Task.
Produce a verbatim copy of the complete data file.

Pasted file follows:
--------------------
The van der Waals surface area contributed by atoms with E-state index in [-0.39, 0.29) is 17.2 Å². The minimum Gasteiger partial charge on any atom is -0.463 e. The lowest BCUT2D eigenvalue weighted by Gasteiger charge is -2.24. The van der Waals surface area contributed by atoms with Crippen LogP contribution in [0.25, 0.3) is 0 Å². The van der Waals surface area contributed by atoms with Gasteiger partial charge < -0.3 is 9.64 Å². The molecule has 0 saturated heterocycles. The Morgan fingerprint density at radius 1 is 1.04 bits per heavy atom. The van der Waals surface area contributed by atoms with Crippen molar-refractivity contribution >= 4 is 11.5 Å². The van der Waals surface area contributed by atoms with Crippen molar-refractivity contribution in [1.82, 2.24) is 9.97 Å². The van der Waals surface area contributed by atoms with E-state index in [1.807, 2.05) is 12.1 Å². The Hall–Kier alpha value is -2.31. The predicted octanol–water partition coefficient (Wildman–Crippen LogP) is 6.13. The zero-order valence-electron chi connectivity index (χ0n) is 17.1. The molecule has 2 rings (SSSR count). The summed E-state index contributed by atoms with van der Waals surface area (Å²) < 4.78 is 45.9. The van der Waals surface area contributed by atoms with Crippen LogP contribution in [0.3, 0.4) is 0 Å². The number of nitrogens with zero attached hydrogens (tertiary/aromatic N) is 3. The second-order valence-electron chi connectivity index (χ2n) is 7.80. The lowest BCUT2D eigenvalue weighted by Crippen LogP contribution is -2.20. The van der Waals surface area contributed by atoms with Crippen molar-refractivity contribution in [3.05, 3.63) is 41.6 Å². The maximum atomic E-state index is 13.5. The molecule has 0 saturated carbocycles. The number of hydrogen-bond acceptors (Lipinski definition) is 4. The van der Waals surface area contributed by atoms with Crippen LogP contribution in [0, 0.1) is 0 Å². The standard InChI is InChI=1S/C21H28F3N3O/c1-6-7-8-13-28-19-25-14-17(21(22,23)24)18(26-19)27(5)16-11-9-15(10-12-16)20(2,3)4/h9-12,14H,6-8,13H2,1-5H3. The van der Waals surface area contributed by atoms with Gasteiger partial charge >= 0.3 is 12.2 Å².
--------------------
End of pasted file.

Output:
The van der Waals surface area contributed by atoms with E-state index in [-0.39, 0.29) is 17.2 Å². The minimum Gasteiger partial charge on any atom is -0.463 e. The lowest BCUT2D eigenvalue weighted by Gasteiger charge is -2.24. The van der Waals surface area contributed by atoms with Crippen LogP contribution in [0.25, 0.3) is 0 Å². The van der Waals surface area contributed by atoms with Gasteiger partial charge < -0.3 is 9.64 Å². The molecule has 0 saturated heterocycles. The Morgan fingerprint density at radius 1 is 1.04 bits per heavy atom. The van der Waals surface area contributed by atoms with Crippen molar-refractivity contribution >= 4 is 11.5 Å². The van der Waals surface area contributed by atoms with Crippen molar-refractivity contribution in [1.82, 2.24) is 9.97 Å². The van der Waals surface area contributed by atoms with E-state index in [1.807, 2.05) is 12.1 Å². The Hall–Kier alpha value is -2.31. The predicted octanol–water partition coefficient (Wildman–Crippen LogP) is 6.13. The zero-order valence-electron chi connectivity index (χ0n) is 17.1. The molecule has 2 rings (SSSR count). The summed E-state index contributed by atoms with van der Waals surface area (Å²) < 4.78 is 45.9. The van der Waals surface area contributed by atoms with Crippen LogP contribution in [0.3, 0.4) is 0 Å². The number of nitrogens with zero attached hydrogens (tertiary/aromatic N) is 3. The second-order valence-electron chi connectivity index (χ2n) is 7.80. The lowest BCUT2D eigenvalue weighted by Crippen LogP contribution is -2.20. The van der Waals surface area contributed by atoms with Crippen molar-refractivity contribution in [3.05, 3.63) is 41.6 Å². The maximum atomic E-state index is 13.5. The molecule has 0 saturated carbocycles. The number of hydrogen-bond acceptors (Lipinski definition) is 4. The van der Waals surface area contributed by atoms with Crippen LogP contribution in [0, 0.1) is 0 Å². The standard InChI is InChI=1S/C21H28F3N3O/c1-6-7-8-13-28-19-25-14-17(21(22,23)24)18(26-19)27(5)16-11-9-15(10-12-16)20(2,3)4/h9-12,14H,6-8,13H2,1-5H3. The van der Waals surface area contributed by atoms with Gasteiger partial charge >= 0.3 is 12.2 Å².